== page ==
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Fifty men and women are chosen as the crew of the Wotan, in what is certain to be the greatest voyage of exploration in human history. Their mission is to travel to the furthest reaches of the galaxy in search of inhabitable worlds. The crew is shut off from Earth except for a telepathic link between a crew member and his sister back home. But when that connection is broken, the Wotan is lost in space until it encounters a vast alien presence that forces the crew to question everything they know about ...
Fifty men and women are chosen as the crew of the Wotan, in what is certain to be the greatest voyage of exploration in human history. Their mission is to travel to the furthest reaches of the galaxy in search of inhabitable worlds. The crew is shut off from Earth except for a telepathic link between a crew member and his sister back home. But when that connection is broken, the Wotan is lost in space until it encounters a vast alien presence that forces the crew to question everything they know about life and death.
Another polished and agreeable presentation, constrained by its overly familiar scenario; the present-tense narrative doesn't help—though some sparks of originality would've worked wonders.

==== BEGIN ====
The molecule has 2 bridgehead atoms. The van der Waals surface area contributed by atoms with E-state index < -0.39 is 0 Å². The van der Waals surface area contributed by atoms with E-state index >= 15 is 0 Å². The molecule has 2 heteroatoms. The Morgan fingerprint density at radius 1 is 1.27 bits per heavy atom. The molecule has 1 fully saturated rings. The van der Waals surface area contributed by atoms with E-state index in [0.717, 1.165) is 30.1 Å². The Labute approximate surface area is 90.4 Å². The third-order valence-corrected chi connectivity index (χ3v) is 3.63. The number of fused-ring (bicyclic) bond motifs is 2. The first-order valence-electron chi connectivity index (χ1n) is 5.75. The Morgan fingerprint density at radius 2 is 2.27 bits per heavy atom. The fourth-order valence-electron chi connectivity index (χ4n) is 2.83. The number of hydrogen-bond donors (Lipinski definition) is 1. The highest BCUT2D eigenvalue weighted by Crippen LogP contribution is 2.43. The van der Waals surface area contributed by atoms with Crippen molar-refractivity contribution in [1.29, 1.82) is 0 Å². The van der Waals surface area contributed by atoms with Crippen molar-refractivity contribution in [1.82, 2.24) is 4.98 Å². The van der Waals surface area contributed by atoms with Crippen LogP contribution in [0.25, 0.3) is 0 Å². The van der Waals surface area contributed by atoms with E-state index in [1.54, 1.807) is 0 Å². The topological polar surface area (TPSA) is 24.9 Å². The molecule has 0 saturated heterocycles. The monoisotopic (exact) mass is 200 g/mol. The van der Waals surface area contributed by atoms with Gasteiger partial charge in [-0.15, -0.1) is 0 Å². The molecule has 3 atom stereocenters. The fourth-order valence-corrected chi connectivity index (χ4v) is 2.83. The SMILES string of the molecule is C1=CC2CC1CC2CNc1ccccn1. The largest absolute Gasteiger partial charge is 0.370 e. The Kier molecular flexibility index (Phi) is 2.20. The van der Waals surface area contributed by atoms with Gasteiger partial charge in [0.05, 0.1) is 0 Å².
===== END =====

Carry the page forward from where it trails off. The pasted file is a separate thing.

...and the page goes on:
Sixteen light-years from Earth today, in the fifth month of the voyage, and the silken force of nospace acceleration continues to drive the starship's velocity ever higher. Three games of Go are in progress in the Wotan's lounge. The year-captain stands at the entrance to the brightly lit room, casually watching the players: Roy and Sylvia, Leon and Chang, Heinz and Elliot.
Go has been a craze aboard ship for weeks. The players—some eighteen or twenty members of the expedition have caught the addiction by this time, more than a third of the entire complement—sit hour after hour, contemplating strategies, devising variations, grasping the smooth black or white stones between forefinger and second finger, putting the stones down against the wooden board with the proper smart sharp clacking sound. The year-captain himself does not play, though the game once interested him to the point of obsession, long ago, in what was almost another life; his shipboard responsibilities require so intense an exercise of his energies that he can find little amusement in simulated territorial conquest. But he comes here sometimes to watch, remaining five or ten minutes, then going on about his duties.
The best of the players is Roy, the mathematician, a large, heavy man with a soft, sleepy face. He sits with his eyes closed, awaiting in tranquillity his turn to play. "I am purging myself of the need to win," he told the year-captain yesterday when asked what occupied his mind while he waited to put down his next piece. Purged or not, Roy continues to win more than half ofhis games, even though he gives most of his opponents a handicap of four or five stones.